OSA Brown Bag: Midcontinent Mounds & Earthworks: A Hypothesis of Understanding Between the Ground and the Cosmos
Dec 6, 2019
700 South Clinton Street, Iowa City, IA 52240
For our first Brown Bag of the season, George Horton will present, Midcontinent Mounds & Earthworks: A Hypothesis of Understanding Between the Ground and the Cosmos.
This presentation is a narrative that combines the 1881-1885 Mound Explorations of the Bureau of Ethnology by Cyrus Thomas, the 1992 Lakota Star Knowledge by Ronald Goodman and stories from Native American friends and neighbors. Goodman, with the help of Lakota elders and other researchers developed a mirroring concept, what is below on earth is above in the sky. Combining this previous research with specific learning from Meskwaki storytellers, might help decode some Midwest earthwork patterns. Horton has learned from the Meskwaki (their spelling), his Iowa neighbors, for over 50 years.
George Horton is a very familiar face with the Office of the State Archaeologist. George has been a member of the Iowa Archeological Society since 1967. He was one of the first IAS members to be certified as a Site Surveyor, has volunteered on many IAS projects and given many presentations at IAS Meetings, his most recent at the fall meeting in Iowa City. He has also served on the IAS Board, been published in the Journal of the Iowa Archeological Society and contributed to many IAS newsletters as well. In 2006 the IAS presented him with the Keyes-Orr award. George’s most recent research work, “The Woman Who Fell from the Sky and the Portsmouth, Ohio Hopewell Earthworks” is published in the Journal of Ohio Archaeology 6:1-15, 2019. George also recently presented Bears, Buffalos, Lady Falling from the Sky-Oh My! at the Midwest Archaeological Conference in Mankato, Minnesota this past October.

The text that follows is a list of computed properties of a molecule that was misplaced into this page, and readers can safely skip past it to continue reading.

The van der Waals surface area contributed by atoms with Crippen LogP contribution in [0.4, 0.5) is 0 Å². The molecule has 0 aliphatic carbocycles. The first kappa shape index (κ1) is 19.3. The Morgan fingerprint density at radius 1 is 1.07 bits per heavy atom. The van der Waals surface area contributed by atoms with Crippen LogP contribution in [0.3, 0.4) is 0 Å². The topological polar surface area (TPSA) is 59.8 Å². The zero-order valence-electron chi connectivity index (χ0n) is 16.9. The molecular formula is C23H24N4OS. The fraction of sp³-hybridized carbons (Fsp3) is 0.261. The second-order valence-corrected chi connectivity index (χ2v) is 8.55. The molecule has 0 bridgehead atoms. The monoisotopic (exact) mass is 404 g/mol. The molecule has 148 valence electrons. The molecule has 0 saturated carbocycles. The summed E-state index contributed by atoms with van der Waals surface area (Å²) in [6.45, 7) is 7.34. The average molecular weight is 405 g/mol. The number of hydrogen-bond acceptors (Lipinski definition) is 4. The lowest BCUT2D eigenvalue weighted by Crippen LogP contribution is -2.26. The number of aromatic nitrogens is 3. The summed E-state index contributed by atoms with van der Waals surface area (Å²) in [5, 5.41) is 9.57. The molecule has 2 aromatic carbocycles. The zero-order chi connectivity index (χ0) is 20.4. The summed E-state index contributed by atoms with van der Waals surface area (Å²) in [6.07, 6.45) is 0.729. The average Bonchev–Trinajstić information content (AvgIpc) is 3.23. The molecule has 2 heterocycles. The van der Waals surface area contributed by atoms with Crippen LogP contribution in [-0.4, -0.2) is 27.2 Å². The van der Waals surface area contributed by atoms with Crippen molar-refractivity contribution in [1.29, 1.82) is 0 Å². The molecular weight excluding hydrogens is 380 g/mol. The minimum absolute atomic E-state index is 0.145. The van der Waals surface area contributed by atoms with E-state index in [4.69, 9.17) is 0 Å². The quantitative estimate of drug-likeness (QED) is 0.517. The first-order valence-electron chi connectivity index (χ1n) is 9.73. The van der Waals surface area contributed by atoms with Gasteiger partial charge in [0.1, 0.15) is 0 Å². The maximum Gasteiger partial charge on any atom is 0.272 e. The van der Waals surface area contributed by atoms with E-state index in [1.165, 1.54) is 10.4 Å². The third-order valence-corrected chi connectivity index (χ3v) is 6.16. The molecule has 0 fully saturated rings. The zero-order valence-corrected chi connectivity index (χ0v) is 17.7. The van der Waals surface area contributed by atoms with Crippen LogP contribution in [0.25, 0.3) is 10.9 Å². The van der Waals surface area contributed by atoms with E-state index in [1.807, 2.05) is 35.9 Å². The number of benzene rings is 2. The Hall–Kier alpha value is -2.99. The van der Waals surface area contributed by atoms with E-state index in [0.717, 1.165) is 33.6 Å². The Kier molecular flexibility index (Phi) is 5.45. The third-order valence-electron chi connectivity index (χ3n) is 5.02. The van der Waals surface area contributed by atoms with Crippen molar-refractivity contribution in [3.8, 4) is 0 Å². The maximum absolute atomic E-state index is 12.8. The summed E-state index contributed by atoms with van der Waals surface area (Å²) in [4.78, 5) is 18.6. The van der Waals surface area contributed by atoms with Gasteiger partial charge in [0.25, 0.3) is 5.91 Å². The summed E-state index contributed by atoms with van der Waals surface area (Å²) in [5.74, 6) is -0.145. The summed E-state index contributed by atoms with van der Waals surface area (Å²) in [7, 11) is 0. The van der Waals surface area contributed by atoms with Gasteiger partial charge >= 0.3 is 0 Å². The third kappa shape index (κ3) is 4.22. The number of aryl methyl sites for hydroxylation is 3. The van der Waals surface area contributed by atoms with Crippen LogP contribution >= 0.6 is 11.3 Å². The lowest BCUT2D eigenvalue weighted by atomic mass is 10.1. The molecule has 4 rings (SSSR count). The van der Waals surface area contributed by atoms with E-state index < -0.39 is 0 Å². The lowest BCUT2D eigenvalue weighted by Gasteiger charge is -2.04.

Brown Bags at the Office of the State Archaeologist is a semi-regular series where OSA staff and guests share their research over the noon hour. Topics include individuals’ areas of interest, work in the field, and developments in archaeology and architectural history throughout Iowa and the Midwest. Guest speakers whose expertise is in other areas pertaining to archaeology or ethnohistory may be invited throughout the year as well.
These presentations are free and open to the public. Attendees are encouraged to engage in discussion and exchange following the presentation.
A limited number of metered parking spots are available in the OSA parking lot. The remainder of the parking lot is for permit holders only.
Individuals with disabilities are encouraged to attend all University of Iowa–sponsored events. If you are a person with a disability who requires a reasonable accommodation in order to participate in this program, please contact in advance at